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Berlin, Back on Track : The Berlin Hauptbahnhof
Berlin, Back on Track
The Berlin Hauptbahnhof
Jo Baker, February 26, 2007
This large cathedral of glass and steel is Europe’s largest and newest major station, and overlooks Berlin’s Bundestadt, or parliamentary centre. Linking major lines from all directions it has been on the boards for 11 years, but with typical German efficiency (along with its fair share of controversy) was completed within two weeks of the World Cup. Yet one could say that the station had been in the planning stages for nearly a century.

Berlin_Hauptbahnhof_Germany
Berlin_Hauptbahnhof_Germany
 
Berlin_Hauptbahnhof_Germany
Berlin_Hauptbahnhof_Germany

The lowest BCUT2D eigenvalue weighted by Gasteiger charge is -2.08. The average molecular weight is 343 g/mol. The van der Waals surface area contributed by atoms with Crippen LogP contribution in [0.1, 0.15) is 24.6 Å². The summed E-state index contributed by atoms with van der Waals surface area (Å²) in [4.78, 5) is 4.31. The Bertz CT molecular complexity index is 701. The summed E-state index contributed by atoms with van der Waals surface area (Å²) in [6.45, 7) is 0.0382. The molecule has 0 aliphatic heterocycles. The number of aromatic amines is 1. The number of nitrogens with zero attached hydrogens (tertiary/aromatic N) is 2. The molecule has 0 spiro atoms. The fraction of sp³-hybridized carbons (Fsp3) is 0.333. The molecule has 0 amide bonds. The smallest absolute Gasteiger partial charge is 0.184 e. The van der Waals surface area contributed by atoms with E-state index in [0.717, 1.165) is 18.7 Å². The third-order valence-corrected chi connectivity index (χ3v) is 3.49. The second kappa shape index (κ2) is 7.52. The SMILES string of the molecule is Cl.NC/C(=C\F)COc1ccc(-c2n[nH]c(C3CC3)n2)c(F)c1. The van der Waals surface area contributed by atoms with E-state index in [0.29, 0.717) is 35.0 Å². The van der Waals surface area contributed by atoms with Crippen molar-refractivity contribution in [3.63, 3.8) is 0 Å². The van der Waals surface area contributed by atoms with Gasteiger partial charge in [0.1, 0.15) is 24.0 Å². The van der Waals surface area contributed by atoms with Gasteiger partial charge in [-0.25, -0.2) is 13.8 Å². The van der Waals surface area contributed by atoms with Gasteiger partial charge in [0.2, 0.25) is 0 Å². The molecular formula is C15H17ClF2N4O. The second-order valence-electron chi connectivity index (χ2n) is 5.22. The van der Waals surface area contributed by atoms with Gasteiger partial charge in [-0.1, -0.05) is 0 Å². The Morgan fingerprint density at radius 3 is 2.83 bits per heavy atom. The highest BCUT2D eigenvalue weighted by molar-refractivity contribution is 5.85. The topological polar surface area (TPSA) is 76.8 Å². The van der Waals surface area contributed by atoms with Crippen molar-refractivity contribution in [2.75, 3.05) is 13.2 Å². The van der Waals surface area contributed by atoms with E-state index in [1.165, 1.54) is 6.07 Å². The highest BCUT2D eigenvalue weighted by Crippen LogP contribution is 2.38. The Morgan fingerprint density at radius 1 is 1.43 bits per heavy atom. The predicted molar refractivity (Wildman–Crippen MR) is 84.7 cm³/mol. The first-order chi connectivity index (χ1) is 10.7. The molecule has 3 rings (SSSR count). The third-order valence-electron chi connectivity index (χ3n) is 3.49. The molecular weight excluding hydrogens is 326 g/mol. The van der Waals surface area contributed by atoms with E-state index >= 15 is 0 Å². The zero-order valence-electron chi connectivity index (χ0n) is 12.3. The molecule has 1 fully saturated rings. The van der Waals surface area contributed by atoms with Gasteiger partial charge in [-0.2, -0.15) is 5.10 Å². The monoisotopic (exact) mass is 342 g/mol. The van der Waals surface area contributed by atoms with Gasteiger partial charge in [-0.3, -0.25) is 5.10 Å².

The notion of a unified transportation hub for Berlin was first considered in 1910. At that point, passengers traveling the length or width of the country would arrive into one of six terminal stations around town, and often needed to continue their journey via another. A competition to design Greater Berlin turned up plans for a rail link that could serve a pair of central stations at either end of the city, reducing the role of the others. Yet two world wars proved oddly distracting, the cold war offered its logistical problems, and plans were all but abandoned. Germany was split into two, and Berlin was portioned up like a pie.

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